It's okay if you have poor credit so long as that was from something in the past because I don't want to see anything recent where they're not paying their bills. I'm talking if it was three years ago. They had a divorce. They had something going on back then. Then, now, they've had these two years of great track record. I'm okay with that.
What's interesting is the way that I either I teach my mentors, my mentees, I do it personally, is that I actually scrutinize the heck out of these people before I move them in, which is exactly what Dodd Frank wants in the legislation. They want you to verify, not just let anybody in and create a new loan.
Now, what I don't do is I don't offer owner financing to the new buyer. I hear of others and other investors that do that. More power to them. Those people would definitely fit within Dodd Frank and they only have to do this criteria which is not a big deal.
I don't ever offer that and here's why. If you offer owner financing to a new buyer and they move in ... Let's say they give you a down payment, and all that great stuff, and all their stuff checks up. They're fine. They have good credit and they can make the payments. Then they stop paying you. It's not if but when. Most landlords will tell you that, at some point, the tenants stop paying you.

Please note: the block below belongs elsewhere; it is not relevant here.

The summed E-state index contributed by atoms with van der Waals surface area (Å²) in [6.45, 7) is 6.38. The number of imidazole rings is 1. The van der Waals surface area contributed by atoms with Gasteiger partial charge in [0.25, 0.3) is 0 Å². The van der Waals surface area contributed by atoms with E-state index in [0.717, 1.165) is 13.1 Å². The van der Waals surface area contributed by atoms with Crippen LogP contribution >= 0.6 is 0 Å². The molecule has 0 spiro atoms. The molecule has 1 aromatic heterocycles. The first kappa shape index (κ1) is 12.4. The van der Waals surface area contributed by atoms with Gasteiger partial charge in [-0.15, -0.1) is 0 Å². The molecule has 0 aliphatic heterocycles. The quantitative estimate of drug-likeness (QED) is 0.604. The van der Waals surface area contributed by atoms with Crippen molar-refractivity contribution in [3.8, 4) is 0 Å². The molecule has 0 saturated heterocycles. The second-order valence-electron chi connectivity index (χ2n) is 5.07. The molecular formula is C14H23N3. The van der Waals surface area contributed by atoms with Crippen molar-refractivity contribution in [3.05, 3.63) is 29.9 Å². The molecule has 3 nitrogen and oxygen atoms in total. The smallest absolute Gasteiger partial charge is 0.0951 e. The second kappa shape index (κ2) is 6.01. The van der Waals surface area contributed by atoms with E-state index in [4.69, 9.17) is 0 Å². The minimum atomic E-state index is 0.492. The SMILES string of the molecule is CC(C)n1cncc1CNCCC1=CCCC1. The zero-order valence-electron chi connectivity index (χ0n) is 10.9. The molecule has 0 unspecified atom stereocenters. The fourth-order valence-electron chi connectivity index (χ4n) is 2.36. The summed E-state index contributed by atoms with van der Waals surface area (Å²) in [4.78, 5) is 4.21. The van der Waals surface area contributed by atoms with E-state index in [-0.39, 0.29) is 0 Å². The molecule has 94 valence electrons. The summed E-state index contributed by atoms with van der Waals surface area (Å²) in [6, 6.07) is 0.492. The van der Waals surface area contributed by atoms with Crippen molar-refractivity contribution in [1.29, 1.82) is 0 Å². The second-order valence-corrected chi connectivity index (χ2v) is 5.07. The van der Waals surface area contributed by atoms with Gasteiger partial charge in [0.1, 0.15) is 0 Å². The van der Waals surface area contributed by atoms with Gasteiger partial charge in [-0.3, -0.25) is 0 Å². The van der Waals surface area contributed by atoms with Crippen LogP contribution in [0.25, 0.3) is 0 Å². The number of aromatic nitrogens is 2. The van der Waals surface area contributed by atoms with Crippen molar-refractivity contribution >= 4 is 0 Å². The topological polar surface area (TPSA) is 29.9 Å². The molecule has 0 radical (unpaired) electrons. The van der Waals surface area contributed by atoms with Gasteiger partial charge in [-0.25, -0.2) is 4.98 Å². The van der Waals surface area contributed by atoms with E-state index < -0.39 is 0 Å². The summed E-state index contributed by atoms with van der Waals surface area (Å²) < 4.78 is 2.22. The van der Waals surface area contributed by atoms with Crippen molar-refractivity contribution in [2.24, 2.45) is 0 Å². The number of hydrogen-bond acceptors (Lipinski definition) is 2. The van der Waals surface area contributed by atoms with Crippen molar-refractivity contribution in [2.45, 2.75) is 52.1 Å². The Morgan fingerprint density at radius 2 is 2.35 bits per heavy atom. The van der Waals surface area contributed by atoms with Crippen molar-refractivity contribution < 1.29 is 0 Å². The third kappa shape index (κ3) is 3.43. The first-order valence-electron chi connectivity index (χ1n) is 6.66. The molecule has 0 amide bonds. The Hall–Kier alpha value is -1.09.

Now, what I love about a rent to own is I get an option payment, 3, 4, $5,000 which can help offset the empty payments. If you have an owner financed deal where you are letting the new person move in, they become the owner and they don't pay you, you have to foreclose to get them out of there. Do you know how long it takes to foreclose? A long time. No matter what state you're in, it takes a long time. That's expensive. Plus, if you do the foreclosure wrong, of course, the attorneys are going to charge you a lot of money. You see what happens to these banks that have to foreclose. It's a nightmare. Now, remember, the banks aren't lending their own money and they have basically unlimited funds, basically. Being able to pay for foreclosure isn't the end of the world to them, but it could be to you.
Do Your Homework
I don't ever offer owner financing. From that perspective, I don't have to deal with that part of the Dodd Frank. Certainly, when I offer a rent to own to a consumer, although it should be considered a lease and then there's just a separate option, that's the way it usually works, just to be on the safe side, do what is economically practically anyways and scrutinize the heck out of them. Pull their credit. Do a debt to income ratio check. Do all the things that you need to do to verify that they can actually make the payments. Does that make sense?
Now, obviously, there are some other far-reaching and maybe people watching this video could share in the comments below some other intelligence about what could possibly happen as a result of this legislation such as making the foreclosure process longer, making it more difficult for people to get mortgages because now there's legislation that require certain scrutiny and all sorts of other potential guesses at what could happen. That's what they are. They are guesses.